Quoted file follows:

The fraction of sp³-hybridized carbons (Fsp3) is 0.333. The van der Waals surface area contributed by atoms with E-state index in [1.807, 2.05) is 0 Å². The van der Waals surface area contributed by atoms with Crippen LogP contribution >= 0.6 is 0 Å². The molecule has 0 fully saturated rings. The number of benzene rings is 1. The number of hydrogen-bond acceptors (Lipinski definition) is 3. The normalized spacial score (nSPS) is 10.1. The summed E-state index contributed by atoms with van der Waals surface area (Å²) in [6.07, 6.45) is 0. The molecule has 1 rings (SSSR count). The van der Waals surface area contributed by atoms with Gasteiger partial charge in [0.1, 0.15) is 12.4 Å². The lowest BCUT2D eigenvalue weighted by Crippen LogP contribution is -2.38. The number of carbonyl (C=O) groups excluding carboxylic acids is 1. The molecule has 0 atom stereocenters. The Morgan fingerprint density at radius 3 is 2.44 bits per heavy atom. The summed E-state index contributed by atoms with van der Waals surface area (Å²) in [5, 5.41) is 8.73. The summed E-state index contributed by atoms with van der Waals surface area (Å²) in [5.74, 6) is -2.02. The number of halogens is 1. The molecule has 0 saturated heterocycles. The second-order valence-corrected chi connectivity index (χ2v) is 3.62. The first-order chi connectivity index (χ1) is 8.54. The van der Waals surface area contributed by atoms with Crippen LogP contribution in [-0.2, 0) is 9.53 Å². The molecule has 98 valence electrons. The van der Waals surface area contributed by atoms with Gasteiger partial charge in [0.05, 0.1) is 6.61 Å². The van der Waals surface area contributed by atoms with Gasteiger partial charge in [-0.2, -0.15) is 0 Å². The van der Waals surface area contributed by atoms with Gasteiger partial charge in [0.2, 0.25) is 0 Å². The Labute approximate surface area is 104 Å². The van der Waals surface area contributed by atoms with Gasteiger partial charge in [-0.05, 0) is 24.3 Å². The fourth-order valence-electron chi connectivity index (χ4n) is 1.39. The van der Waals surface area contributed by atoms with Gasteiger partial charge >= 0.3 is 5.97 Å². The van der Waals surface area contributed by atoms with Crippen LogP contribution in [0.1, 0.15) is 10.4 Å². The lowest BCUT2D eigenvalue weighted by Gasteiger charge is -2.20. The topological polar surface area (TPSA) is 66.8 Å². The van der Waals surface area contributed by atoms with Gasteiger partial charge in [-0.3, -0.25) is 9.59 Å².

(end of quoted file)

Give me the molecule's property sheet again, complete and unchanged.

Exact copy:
The fraction of sp³-hybridized carbons (Fsp3) is 0.333. The van der Waals surface area contributed by atoms with E-state index in [1.807, 2.05) is 0 Å². The van der Waals surface area contributed by atoms with Crippen LogP contribution >= 0.6 is 0 Å². The molecule has 0 fully saturated rings. The number of benzene rings is 1. The number of hydrogen-bond acceptors (Lipinski definition) is 3. The normalized spacial score (nSPS) is 10.1. The summed E-state index contributed by atoms with van der Waals surface area (Å²) in [6.07, 6.45) is 0. The molecule has 1 rings (SSSR count). The van der Waals surface area contributed by atoms with Gasteiger partial charge in [0.1, 0.15) is 12.4 Å². The lowest BCUT2D eigenvalue weighted by Crippen LogP contribution is -2.38. The number of carbonyl (C=O) groups excluding carboxylic acids is 1. The molecule has 0 atom stereocenters. The Morgan fingerprint density at radius 3 is 2.44 bits per heavy atom. The summed E-state index contributed by atoms with van der Waals surface area (Å²) in [5, 5.41) is 8.73. The summed E-state index contributed by atoms with van der Waals surface area (Å²) in [5.74, 6) is -2.02. The number of halogens is 1. The molecule has 0 saturated heterocycles. The second-order valence-corrected chi connectivity index (χ2v) is 3.62. The first-order chi connectivity index (χ1) is 8.54. The van der Waals surface area contributed by atoms with Crippen LogP contribution in [-0.2, 0) is 9.53 Å². The molecule has 98 valence electrons. The van der Waals surface area contributed by atoms with Gasteiger partial charge in [0.05, 0.1) is 6.61 Å². The van der Waals surface area contributed by atoms with Gasteiger partial charge in [-0.2, -0.15) is 0 Å². The van der Waals surface area contributed by atoms with Gasteiger partial charge in [0.2, 0.25) is 0 Å². The Labute approximate surface area is 104 Å². The van der Waals surface area contributed by atoms with Gasteiger partial charge in [-0.05, 0) is 24.3 Å². The fourth-order valence-electron chi connectivity index (χ4n) is 1.39. The van der Waals surface area contributed by atoms with Gasteiger partial charge >= 0.3 is 5.97 Å². The van der Waals surface area contributed by atoms with Crippen LogP contribution in [0.1, 0.15) is 10.4 Å². The lowest BCUT2D eigenvalue weighted by Gasteiger charge is -2.20. The topological polar surface area (TPSA) is 66.8 Å². The van der Waals surface area contributed by atoms with Gasteiger partial charge in [-0.3, -0.25) is 9.59 Å².